Fish Oil Supplementation Does Not Prevent Irregular Heart Rhythm after Surgery

Mashawnda Dowell

Results from the OPERA trial presented at AHA 2012 show that short-term use of fish oil supplements does not decrease post-operative atrial fibrillation.

According to late-breaking clinical trial results presented at the American Heart Association 2012 Scientific Sessions, short-term fish oil supplementation does not decrease atrial fibrillation in patients that have had heart surgery.

Recent studies have recommended that eating fish or supplementing your daily diet with fish oil may lower atrial fibrillation risk. Atrial fibrillation occurs in nearly one-third of patients who have had heart surgery, and can cause a stroke.

Results from the OPERA study were published in JAMA in an article titled, “Fish Oil and Postoperative Atrial Fibrillation: The Omega-3 Fatty Acids for Prevention of Post-operative Atrial Fibrilliation (OPERA) Randomized trial.” OPERA is a randomized, double-blind, placebo-controlled clinical trial that investigated the effects of fish oil supplementation on risk of post-operative atrial fibrillation.

In the study, researchers in the United States, Argentina, and Italy studied 1,516 patients (mean age 64 years old) who were undergoing heart surgery between August 2010 and June 2012. Seventy-two percent of the patients were male, 41% were undergoing bypass surgery alone, 52% had valve surgery, with or without coronary bypass, and 7% underwent other cardiac surgery.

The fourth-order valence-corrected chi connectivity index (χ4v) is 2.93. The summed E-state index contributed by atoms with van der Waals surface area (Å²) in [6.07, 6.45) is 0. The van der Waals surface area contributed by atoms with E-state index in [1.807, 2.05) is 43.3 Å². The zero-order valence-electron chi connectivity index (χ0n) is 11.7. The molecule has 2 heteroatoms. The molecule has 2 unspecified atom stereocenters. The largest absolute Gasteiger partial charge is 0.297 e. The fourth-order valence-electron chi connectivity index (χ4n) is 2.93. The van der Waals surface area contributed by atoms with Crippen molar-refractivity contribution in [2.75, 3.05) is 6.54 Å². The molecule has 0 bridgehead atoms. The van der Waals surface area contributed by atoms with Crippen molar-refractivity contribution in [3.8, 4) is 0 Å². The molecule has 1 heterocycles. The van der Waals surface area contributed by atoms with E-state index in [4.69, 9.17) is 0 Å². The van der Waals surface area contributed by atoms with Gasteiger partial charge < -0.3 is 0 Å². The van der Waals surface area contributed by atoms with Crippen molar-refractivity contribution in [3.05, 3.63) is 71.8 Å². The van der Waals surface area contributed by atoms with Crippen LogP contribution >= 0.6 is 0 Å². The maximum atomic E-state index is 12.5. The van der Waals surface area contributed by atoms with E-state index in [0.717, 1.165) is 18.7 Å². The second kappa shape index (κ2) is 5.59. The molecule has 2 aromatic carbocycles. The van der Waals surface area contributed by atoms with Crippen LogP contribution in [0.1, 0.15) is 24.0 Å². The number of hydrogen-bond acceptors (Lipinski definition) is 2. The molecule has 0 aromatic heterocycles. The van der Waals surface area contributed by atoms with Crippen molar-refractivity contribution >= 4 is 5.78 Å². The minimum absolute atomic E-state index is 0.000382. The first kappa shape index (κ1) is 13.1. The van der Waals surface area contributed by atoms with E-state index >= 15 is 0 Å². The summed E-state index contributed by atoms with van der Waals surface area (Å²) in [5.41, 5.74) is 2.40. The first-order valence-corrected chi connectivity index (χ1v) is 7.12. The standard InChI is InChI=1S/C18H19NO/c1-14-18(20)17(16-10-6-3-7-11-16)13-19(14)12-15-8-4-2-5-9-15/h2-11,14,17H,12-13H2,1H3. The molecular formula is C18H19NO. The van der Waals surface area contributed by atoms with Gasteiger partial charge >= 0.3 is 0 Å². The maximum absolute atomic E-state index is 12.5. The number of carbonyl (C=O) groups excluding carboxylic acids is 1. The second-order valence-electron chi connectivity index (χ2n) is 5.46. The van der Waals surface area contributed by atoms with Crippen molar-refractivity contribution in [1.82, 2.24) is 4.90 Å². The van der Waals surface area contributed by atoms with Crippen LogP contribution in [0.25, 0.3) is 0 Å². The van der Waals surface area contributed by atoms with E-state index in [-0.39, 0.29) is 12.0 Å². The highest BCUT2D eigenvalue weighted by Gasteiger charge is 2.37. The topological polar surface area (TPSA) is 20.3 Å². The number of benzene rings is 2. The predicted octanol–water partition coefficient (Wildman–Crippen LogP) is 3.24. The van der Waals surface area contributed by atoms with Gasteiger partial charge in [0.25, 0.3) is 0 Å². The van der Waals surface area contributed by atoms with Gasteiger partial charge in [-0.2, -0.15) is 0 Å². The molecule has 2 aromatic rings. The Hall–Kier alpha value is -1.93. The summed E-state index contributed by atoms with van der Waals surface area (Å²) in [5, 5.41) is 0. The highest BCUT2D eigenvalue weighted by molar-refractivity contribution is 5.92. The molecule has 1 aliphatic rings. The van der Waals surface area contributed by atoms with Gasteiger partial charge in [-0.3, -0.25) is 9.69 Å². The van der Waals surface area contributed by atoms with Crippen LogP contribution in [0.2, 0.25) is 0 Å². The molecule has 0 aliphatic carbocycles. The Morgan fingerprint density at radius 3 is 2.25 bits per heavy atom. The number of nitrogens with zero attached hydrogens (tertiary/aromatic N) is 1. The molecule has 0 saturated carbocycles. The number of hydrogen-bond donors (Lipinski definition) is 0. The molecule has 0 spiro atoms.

The patients received either a placebo supplement or supplements containing 10 grams of n-3-polyunsaturated fatty acids (PUFAs) 3-5 days before surgery, or 8 grams over two days, and 2 grams daily for 10 days post-surgery or until they were discharged from the hospital.

The primary endpoint (occurrence of post-operative atrial fibrillation of at least 30 seconds’ duration and documented by rhythm strip or 12-lead ECG) occurred in 233 patients (30.7%) in the placebo group and 227 (30.0%) in the group that received n-3-PUFAs.

The study revealed that most cases of post-operative atrial fibrillation occurred between one and four days after surgery. Researchers reported no difference between either group in the number of post-operative heart attacks or stroke, There was also no difference in the number of patients who died within 30 days post-surgery, and no difference in the number of days in the ICU post-surgery. The use of fish oil supplements did not cause any increased bleeding risks.

“Omega-3 polyunsaturated fatty acids may offer a number of protective effects to prevent cardiovasular disease, but if you look at this particular population of surgical patients and their short-term use, fish oil does not help avoid atrial fibrillation,” said Dariush Mozaffarian, MD, DrPH, associate professor of medicine at the Harvard Medical School.

“Further research should examine whether long-term fish oil consumption helps prevent atrial fibrillation in elderly adults with high blood pressure, said Roberto Marchioli, MD, MPH, the study’s co-author, and head of the Laboratory of Clinical Epidemiology of Cardiovascular Disease, Consorzio Mario Negri Sud in Santa Maria Imbaro, Italy.